I was able to get email working from a SQLA 17 database using a GMail account with the help of Breck's great article.
For reference, the current Google certificate is a Geotrust certificate.
My question is what certificate (or any other adjustment) needs to be used for a hosted exchange type of setup, specifically Office 365. When I connect through our webmail, the certificate information lists a Baltimore CyberTrust certificate, but using that root certificate in SQLA 17 gives the error 6 on xp_startSMTP, which is what I was getting on the GMail testing until I got the certificate correct.
Quick DCX References for SA-17:
Thanks in advance for any help or ideas.
Edited to add error checking results: These are the calls:
For these results:
Removing the username, password, and certificate parameters for a simple call gives these results:
The IANA.ORG SMTP code list says 235 is a status used for security errors without detail to protect the server's policies ("Something related to security caused the message to be returned, and the problem cannot be well expressed with any of the other provided detail codes. This status code may also be used when the condition cannot be further described because of security policies in force.") But it references a message return, not a login to the server so I'm not sure if that's the right 235 that I'm getting.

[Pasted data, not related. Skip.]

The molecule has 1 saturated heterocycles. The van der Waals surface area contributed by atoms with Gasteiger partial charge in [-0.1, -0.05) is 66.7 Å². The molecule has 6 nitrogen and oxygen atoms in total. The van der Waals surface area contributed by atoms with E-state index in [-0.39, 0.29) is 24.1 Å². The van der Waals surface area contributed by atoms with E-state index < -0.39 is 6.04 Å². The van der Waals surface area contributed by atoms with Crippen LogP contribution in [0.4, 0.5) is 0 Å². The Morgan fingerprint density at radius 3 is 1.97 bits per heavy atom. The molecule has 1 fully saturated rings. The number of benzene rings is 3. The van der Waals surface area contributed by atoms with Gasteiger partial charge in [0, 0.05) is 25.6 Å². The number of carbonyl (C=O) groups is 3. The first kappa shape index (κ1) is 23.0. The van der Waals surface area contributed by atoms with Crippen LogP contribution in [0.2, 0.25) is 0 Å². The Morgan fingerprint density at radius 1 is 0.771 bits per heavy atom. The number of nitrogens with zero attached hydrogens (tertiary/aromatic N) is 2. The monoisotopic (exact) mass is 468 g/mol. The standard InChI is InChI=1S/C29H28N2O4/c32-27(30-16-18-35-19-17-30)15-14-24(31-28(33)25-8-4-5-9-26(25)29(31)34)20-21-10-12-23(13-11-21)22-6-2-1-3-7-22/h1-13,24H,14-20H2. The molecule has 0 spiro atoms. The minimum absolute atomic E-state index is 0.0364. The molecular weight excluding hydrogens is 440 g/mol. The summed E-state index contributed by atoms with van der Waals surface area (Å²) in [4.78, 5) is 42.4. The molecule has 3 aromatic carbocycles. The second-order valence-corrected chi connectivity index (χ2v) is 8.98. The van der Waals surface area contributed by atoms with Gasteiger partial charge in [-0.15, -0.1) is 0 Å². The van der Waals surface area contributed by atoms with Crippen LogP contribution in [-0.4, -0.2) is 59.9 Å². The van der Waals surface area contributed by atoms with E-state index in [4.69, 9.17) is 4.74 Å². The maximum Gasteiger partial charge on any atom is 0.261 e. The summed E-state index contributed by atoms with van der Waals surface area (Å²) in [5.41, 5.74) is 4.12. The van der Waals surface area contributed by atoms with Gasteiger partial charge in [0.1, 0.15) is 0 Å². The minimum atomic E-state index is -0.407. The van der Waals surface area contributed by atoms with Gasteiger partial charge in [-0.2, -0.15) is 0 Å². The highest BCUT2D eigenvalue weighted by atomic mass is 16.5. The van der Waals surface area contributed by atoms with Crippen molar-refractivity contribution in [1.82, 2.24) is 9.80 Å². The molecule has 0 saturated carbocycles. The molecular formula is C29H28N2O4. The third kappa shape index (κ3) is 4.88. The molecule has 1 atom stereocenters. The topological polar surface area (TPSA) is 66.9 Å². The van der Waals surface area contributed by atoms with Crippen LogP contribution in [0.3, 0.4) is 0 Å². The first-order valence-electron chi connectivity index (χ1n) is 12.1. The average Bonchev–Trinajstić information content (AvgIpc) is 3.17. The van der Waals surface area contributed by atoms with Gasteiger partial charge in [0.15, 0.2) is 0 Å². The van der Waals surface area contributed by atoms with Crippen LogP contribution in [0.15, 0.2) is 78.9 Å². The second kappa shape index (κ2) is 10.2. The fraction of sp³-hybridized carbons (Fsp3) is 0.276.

UPDATE: The username and password combo was bad (doh!). So with a good username and password by using the BALTIMORE certificate or the * (which allows use of the local computer's certificate store) and the secure = 1 or secure = NULL parameter (didn't matter) I was able to get to these error codes
`8 504 Authentication mechanism not supported'
Which leads me to the answer(?) below.
Not sure if this is an answer yet or not, but my research into other products' interactions with Office 365 indicates that it is looking for the "LOGIN" method of SMTP authentication.
The docs indicate that xp_startsmtp supports only "PLAIN" or "CRAM-MD5."
Example 1 - If the E-Mail-Server does not support "PLAIN", E-Mail-Notifications will fail - typically with "Authentication mechanism not supported". Now - guess what ... Exchange does support plaintext-logins when configured correctly, but only using the method "LOGIN" ...